Really?

I’ve given this a great deal of thought since Congress mandated pay ratio disclosure in the Dodd-Frank Act, and I’ve yet to figure out why – aside from political considerations – so many people think this disclosure is so important or what it will achieve. In fact, when I coordinated a comment letter on the rule proposal as Chair of the Securities Law Committee of the Society of Corporate Secretaries and Governance Professionals, I told a number of people that it was the hardest comment letter I’d ever worked on, and I believe that was the case because it was hard to comment on a proposal that struck and continues to strike me as ill-advised and unnecessary in its entirety.

Ms. Morgenson’s article proves my point. It provides pay ratio data for a number of companies, as determined by a Washington think tank. But at the end of the article, all the data demonstrate is that the CEOs of the companies in question make a ton of money. The ratios don’t tell us anything more than that; Disney had the highest ratio, but does anyone need a ratio to know that its CEO makes lots of money? Ditto Oracle, Starbucks and the others – in all cases, the ratio is far less informative than the dollar amounts, which of course are and have for many years been disclosable.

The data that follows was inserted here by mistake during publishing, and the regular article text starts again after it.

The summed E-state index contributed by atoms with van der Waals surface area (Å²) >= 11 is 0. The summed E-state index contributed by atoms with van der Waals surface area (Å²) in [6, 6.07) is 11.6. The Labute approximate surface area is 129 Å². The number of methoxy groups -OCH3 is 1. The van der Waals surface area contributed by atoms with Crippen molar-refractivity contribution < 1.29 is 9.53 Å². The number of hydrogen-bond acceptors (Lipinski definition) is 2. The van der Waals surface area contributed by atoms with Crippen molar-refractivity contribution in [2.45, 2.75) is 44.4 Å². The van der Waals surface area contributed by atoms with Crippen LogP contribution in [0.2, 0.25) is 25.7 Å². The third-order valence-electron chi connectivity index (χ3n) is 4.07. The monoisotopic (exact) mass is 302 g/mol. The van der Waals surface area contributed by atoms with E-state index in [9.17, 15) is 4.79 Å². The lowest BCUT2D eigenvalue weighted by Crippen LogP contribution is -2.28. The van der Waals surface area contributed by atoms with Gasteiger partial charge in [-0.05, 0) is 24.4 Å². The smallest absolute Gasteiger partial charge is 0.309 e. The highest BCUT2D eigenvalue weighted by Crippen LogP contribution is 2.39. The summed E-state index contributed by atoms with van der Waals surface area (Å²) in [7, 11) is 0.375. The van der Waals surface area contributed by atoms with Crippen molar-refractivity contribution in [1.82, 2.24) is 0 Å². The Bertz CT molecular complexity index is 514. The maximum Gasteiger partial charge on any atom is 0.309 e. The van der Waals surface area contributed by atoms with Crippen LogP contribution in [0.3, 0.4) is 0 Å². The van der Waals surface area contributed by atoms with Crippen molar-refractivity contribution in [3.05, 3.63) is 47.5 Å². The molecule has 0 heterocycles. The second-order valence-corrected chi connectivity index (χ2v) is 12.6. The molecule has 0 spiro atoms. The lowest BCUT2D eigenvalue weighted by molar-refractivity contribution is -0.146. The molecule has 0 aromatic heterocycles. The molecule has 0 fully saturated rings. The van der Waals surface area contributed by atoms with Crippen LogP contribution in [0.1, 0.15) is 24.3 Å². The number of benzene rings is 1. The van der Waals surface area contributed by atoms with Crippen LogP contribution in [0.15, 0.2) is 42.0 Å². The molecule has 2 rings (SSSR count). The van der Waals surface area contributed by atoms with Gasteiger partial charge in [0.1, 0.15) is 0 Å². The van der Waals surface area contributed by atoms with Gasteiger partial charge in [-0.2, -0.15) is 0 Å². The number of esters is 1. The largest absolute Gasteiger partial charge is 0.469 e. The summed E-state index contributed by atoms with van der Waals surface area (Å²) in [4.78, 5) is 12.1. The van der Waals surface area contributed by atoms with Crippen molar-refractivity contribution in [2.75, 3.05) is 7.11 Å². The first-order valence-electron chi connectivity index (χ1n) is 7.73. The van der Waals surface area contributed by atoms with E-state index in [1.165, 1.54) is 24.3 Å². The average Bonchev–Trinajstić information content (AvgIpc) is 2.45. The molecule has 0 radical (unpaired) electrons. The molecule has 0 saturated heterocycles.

The ratios might – but only might – be more meaningful if we knew what the underlying facts are; for example, what is the mix of US to non-US employees? To what extent are the employees part-time or seasonal? But of course the article doesn’t reveal this information, and neither would the proposed SEC rules. And the SEC Staff has indicated the final rules are not likely to allow companies to exclude non-US, part-time or seasonal employees. In other words, we won’t be able to distinguish between two companies with the same pay ratios regardless of the fact that one may have vast numbers of employees in the third world while the other’s employees are located in major industrialized countries.